Driver-Based Planning Step 4: Finding data
Posted by Michael Coveney
In this series of blogs I am providing a comprehensive approach to the design, construction, roll-out and maintenance of a modern driver-based planning solution. In this blog I look at how to identify data, assess its validity, and what to do if it’s missing.
Data is the fuel that models consume in order to provide analyses that support management action. If data is missing or incomplete, the model could be worthless. So far in these blogs we have defined the measures that reflect how individual business process activities impact goals, and the measures that reflect external influences such as competitor prices and the inflation rate of raw materials. We now need to determine where this data will come from and what we need to do to make it ‘acceptable’ to the model. For each data item required we should record:
Its source and format. Some of the data will be internal to the organisation – either from an existing transaction system, or it may be entered manually. Other items of data such as inflation and exchange rates will come from external sources. Some may be available as a CSV file and others may be accessible directly through a data ‘pipeline’ to the underlying transactional system. It’s important to record the format it comes in as we may need to check that we have the right tools in the software solution we’re going to use, in order to load it.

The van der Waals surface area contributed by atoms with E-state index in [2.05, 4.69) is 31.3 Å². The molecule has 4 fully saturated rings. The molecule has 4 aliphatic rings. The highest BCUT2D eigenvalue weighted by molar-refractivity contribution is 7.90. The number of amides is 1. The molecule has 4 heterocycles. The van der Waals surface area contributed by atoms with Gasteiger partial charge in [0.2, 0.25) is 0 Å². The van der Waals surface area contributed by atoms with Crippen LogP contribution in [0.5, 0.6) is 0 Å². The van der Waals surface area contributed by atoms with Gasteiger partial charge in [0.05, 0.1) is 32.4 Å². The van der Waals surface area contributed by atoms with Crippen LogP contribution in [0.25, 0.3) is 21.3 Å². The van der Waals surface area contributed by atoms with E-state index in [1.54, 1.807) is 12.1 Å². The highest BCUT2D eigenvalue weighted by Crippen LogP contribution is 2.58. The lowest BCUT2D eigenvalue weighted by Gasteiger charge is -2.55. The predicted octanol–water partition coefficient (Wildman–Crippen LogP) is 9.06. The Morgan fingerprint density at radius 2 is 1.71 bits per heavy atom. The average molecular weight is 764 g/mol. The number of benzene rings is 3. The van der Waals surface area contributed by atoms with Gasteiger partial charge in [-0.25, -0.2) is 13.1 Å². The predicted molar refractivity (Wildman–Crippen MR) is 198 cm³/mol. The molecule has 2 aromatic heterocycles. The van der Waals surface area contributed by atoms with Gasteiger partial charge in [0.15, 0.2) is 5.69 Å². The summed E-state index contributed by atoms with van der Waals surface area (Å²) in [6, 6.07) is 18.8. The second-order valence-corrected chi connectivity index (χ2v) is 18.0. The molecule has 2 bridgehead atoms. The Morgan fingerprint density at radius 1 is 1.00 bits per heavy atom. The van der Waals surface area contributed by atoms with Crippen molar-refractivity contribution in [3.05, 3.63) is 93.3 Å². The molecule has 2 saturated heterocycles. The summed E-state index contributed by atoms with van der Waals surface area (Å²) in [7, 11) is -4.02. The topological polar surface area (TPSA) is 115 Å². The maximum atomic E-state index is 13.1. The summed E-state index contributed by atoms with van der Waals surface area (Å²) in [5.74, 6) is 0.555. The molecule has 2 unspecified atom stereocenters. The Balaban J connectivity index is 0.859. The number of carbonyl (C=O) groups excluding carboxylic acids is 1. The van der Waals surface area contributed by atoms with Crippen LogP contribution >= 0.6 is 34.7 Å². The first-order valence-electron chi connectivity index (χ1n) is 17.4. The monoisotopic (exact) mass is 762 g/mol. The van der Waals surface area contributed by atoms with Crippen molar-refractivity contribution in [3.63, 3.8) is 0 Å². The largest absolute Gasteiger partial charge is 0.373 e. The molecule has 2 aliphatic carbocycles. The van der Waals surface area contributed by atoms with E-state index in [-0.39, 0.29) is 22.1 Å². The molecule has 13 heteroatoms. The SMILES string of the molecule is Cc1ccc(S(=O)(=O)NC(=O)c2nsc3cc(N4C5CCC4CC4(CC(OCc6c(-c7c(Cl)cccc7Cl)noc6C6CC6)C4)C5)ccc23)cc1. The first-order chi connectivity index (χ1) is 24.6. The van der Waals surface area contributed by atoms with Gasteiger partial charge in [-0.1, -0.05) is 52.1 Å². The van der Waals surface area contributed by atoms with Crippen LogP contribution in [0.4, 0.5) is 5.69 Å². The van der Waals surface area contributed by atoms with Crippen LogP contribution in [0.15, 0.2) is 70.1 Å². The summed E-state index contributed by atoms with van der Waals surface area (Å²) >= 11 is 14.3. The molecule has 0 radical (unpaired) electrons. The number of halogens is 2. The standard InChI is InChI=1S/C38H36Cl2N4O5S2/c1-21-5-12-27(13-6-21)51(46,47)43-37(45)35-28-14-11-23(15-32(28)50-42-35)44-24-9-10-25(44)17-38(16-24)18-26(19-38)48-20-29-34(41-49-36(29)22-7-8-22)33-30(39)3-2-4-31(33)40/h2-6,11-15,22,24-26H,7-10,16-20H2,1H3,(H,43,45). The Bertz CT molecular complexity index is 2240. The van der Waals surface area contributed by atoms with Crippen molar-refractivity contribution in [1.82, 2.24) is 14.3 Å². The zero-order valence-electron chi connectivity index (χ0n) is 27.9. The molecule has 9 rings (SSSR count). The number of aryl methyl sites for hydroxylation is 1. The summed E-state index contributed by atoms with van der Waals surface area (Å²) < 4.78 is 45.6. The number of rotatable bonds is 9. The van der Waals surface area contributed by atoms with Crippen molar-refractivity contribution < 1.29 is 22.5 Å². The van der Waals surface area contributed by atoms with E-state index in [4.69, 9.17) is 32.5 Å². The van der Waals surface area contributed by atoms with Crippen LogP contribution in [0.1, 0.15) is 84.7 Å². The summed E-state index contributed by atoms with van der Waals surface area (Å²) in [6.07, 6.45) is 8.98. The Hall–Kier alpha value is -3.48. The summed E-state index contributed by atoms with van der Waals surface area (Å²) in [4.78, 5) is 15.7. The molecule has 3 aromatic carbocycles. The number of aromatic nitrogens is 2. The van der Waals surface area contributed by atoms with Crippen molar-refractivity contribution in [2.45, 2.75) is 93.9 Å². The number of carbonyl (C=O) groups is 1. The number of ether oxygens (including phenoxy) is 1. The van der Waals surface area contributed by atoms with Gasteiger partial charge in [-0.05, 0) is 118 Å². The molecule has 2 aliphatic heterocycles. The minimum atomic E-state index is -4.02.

What time interval it covers and how often it’s available. Most transaction data will be available on a daily basis but some items from the general ledger such as assets, may only be available on a monthly basis. With ledgers, quite often the data is held in a YTD format and so will need to be subtracted from the previous month to get a monthly value. Other data may be weekly and so will need to be aggregated into monthly figures if that is the granularity of the model.
How reliable is the data. Some data sources may be based on intuition or ‘best guesses’ and therefore may be less accurate than other data items. This can be particularly true of forecasts which themselves may be dependent on other factors not yet known. With these sources it is worth noting the reliability of values compared to previous periods, so this can be taken into account when decisions are made based on them.
With every data item there will be a cost in terms of time and effort required to access it and then to put it into the right format for the model. There is also a monetary cost as data items may have a purchase price and/or may need converting/summarising into a format that can be used. The latter may need system tools to automate the data transformation process.
But what if some of the data is not available? You can’t just ignore it if it has been established that this data has an effect on results. If this is the case, then two things can be done. The first is to make an ‘educated’ guess as to what the values are and the second is to look at ways of collecting this data in the future. The latter option may require its own analytic system but could be a wise investment if the results they impact are to be more predictable.
The only other thing to consider is that in the past, data collection was fairly restricted in terms of availability and the level of detail. But in today’s connected age, the vast quantities of data can be overwhelming. For example, most websites can capture in extreme detail where users come from and the exact pages (and order) they looked at. This is potentially very valuable but in order to make it useful may require some form of pre-processing using Big Data tools and techniques and the use of ETL tools (Extract, Transform and Load) to summarise and place it into the format required by the planning model.
Next time we will look at software requirements.